"We understand the need to address suspected money laundering and terrorist financing activities, but we do have concerns about the potential impact on privacy rights resulting from an increase in the amount of personal information collected and disclosed by FINTRAC," said Ms. Stoddart. "In light of this, I am pleased to see that we will have increased oversight over these activities."

In the recent report of the Commission of Inquiry into the Actions of Canadian Officials in Relation to Maher Arar, Justice O'Connor also generally highlighted the need for increased oversight and review of activities that touch on national security. In Justice O'Connor's report, he recognized that the sharing and disclosure of personal information by government to foreign entities raises concerns.

Providing the Privacy Commissioner with mandated review of FINTRAC's activities is an important step because, as a result of the passage of Bill C-25, the number of organizations required to monitor and to collect information about their clients and customers will increase, the amount of personal information being collected will expand and more transactions will be subject to scrutiny and reporting. FINTRAC will be able to share more information with more organizations. FINTRAC is Canada's financial intelligence unit, a specialized agency created in July 2000 to collect, analyze and disclose financial information and intelligence on suspected money laundering and terrorist activities financing.

Last week, Ms. Stoddart appeared before the Standing Senate Committee on Banking, Trade and Commerce to discuss Bill C-25. Her statement and submission are available on the Office's Web site.

The Office of the Privacy Commissioner of Canada is mandated by Parliament to act as an ombudsman, advocate and guardian of privacy rights of Canada.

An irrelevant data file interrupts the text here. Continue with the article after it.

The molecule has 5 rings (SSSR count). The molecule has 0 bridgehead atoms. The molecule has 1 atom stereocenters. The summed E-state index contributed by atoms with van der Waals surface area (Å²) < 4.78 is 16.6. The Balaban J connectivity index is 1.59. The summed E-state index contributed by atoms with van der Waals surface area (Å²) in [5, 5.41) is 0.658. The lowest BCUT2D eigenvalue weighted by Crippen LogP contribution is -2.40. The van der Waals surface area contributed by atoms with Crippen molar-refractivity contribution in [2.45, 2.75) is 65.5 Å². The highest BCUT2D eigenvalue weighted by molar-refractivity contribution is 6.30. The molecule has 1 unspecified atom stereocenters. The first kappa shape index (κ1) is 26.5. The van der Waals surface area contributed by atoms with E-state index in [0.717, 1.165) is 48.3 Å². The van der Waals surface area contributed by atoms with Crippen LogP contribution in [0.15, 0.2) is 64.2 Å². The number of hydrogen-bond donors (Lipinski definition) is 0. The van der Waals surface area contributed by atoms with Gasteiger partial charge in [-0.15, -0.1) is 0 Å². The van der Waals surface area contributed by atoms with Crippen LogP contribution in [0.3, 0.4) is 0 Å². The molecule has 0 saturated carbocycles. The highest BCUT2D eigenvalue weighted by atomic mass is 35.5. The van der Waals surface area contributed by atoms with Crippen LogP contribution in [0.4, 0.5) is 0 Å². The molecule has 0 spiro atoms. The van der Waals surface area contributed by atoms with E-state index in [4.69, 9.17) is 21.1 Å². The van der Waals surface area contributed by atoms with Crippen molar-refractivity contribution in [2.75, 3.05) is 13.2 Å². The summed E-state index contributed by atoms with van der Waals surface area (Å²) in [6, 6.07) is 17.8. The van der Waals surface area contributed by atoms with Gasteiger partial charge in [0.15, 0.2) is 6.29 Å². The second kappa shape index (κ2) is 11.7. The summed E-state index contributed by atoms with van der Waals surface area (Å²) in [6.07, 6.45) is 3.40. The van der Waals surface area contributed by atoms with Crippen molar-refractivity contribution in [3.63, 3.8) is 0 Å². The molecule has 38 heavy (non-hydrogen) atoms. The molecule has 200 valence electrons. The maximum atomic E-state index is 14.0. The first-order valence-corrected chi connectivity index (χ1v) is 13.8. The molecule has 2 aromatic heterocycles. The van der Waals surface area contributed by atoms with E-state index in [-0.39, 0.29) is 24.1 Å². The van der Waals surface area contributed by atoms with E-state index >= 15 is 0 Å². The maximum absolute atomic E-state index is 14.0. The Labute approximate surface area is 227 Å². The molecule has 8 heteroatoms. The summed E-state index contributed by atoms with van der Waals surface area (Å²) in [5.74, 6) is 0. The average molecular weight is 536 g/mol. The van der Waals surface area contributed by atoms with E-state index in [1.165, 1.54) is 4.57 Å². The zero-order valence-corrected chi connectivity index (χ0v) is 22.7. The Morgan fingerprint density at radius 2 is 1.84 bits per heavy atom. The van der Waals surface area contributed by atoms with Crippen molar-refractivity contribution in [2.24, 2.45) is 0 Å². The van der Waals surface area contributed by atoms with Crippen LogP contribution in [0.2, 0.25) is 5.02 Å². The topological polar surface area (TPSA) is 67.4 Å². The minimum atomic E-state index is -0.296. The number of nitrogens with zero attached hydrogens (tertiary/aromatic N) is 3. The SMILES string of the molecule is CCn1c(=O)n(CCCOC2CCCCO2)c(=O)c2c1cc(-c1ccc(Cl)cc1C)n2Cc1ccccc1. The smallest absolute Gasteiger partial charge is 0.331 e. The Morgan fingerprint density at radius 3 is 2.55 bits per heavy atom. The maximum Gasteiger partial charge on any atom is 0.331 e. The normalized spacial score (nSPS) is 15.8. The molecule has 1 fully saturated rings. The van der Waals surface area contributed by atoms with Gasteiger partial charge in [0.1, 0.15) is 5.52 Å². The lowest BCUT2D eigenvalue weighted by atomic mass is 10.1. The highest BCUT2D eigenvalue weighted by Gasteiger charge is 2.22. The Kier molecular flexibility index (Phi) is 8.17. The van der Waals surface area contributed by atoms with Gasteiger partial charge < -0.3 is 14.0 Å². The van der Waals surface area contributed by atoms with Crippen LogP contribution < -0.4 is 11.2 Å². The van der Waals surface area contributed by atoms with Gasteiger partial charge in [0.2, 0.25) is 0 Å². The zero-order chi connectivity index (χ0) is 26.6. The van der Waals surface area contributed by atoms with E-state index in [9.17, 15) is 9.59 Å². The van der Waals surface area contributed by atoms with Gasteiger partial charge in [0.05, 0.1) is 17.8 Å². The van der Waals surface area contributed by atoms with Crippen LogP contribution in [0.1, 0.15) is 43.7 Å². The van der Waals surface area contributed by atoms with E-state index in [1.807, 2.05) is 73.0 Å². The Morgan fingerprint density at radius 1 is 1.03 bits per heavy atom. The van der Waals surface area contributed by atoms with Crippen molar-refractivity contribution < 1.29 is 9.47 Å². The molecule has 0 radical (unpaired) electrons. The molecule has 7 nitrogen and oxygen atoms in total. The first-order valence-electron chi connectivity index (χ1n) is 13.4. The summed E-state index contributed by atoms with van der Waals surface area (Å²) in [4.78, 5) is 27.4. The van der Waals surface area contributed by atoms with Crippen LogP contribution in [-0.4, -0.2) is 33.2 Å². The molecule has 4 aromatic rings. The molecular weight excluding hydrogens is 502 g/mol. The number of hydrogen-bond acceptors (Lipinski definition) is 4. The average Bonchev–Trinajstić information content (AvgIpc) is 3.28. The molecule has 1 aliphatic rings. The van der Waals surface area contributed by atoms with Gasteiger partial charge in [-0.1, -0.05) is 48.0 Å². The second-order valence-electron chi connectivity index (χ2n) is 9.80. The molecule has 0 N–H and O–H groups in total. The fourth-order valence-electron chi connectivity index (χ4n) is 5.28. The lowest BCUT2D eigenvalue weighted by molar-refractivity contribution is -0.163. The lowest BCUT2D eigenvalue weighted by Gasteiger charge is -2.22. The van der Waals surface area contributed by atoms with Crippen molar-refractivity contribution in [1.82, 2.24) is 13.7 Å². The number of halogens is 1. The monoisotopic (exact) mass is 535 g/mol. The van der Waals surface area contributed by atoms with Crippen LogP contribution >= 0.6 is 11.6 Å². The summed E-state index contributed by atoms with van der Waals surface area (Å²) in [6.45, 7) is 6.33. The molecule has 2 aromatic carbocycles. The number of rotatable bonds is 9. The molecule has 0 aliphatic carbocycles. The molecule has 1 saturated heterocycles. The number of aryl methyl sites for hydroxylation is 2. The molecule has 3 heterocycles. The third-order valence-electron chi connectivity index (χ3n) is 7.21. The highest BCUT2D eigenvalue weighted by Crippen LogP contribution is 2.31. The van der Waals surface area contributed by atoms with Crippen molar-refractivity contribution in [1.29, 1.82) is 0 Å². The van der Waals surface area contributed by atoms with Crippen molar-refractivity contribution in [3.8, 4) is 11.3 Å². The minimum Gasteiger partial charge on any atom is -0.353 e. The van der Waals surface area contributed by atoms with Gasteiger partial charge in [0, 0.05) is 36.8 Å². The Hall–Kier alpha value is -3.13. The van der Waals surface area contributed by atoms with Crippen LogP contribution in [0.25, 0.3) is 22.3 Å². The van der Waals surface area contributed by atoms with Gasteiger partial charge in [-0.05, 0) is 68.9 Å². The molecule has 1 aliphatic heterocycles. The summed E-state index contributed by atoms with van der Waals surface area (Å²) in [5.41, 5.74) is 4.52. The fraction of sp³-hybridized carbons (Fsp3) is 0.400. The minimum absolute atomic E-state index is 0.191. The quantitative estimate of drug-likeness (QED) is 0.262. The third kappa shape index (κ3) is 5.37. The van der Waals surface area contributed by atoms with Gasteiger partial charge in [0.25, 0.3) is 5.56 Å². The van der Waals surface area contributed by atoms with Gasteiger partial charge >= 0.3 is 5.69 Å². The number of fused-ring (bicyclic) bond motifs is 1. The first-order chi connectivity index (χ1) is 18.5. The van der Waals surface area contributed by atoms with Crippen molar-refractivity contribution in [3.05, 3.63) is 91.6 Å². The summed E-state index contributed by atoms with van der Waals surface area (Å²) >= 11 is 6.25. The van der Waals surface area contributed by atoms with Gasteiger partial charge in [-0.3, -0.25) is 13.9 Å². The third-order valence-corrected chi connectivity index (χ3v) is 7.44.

More progress toward a tort of invasion of privacy in Ontario

The Ontario Superior Court of Justice has just released an interesting case considering relief from the implied undertaking rule and the potential of a tort of invasion of privacy in Ontario. (The implied undertaking rule generally prohibits the use of any information obtained in litigation for a purpose other than the instant litigation.)

Shred-Tech Corp. v. Viveen, 2006 CanLII 41004 (ON S.C.) is a case in which Shred-Tech is suing former employees for violating a non-competition covenant. The plaintiff Shred-Tech hired a private investigator to look into the situation and the PI's report was part of the rationale for initiating the lawsuit. When the PI's report was disclosed to the defendants as part of pre-trial discovery, the defendants discovered that the PI had obtained the defendants' calling records from Bell Canada and had covertly videotaped on the defendants' new business premises.

In the motion before the Court, the defendants sought an order for relief from the implied undertaking rule so they could use the materials to launch complaints under the Personal Information Protection and Electronic Documents Act, S.C. 2000, c. 5; and the Private Investigators and Security Guards Act, R.S.O. 1990, c.P. 25.

The Court granted the order requested and made the following observations (the observations about the tort of invasion of privacy must be considered to be obiter dicta, but will likely be quoted as further support of the existence of the tort in Ontario):

The distinguishing feature of this motion is the reference to privacy rights, a relatively new development in our law. Public concern as to the manner of collecting personal information, and the use made of it resulted in legislative response. The Personal Information Protection and Electronic Documents Act came into existence in 2000 and is presently under review, no doubt due to the now recognized importance of privacy rights. A regulatory body was established to handle complaints regarding contraventions. There is, of course, other legislation that may be relevant to the nature of the complaint regarding the investigator’s conduct.

[27] In Ferency v. MCI Medical Clinics 2004 CanLII 12555 (ON S.C.), (2004), 70 O.R. (3d) 277 (Ont. S.C.J.), the defendant retained a private investigator to conduct video surveillance of the plaintiff. At trial, the defendant sought to use the video evidence for impeachment purposes. The plaintiff’s opposition to admission of the evidence relied on the Personal Information Protection and Electronic Documents Act. Dawson J. rejected the plaintiff’s submissions and raised the question of the statute’s application in the circumstances of that case. He also determined, by applying the principles of agency, it was the defendant who, in effect, collected the information for personal use in the defence of the plaintiff’s allegations.

[28] Ferency, as noted, dealt with the issue of admissibility of evidence at trial. Of particular importance was that the surveillance occurred in public. Dawson J. found the plaintiff had given “implied consent” saying at para. 31: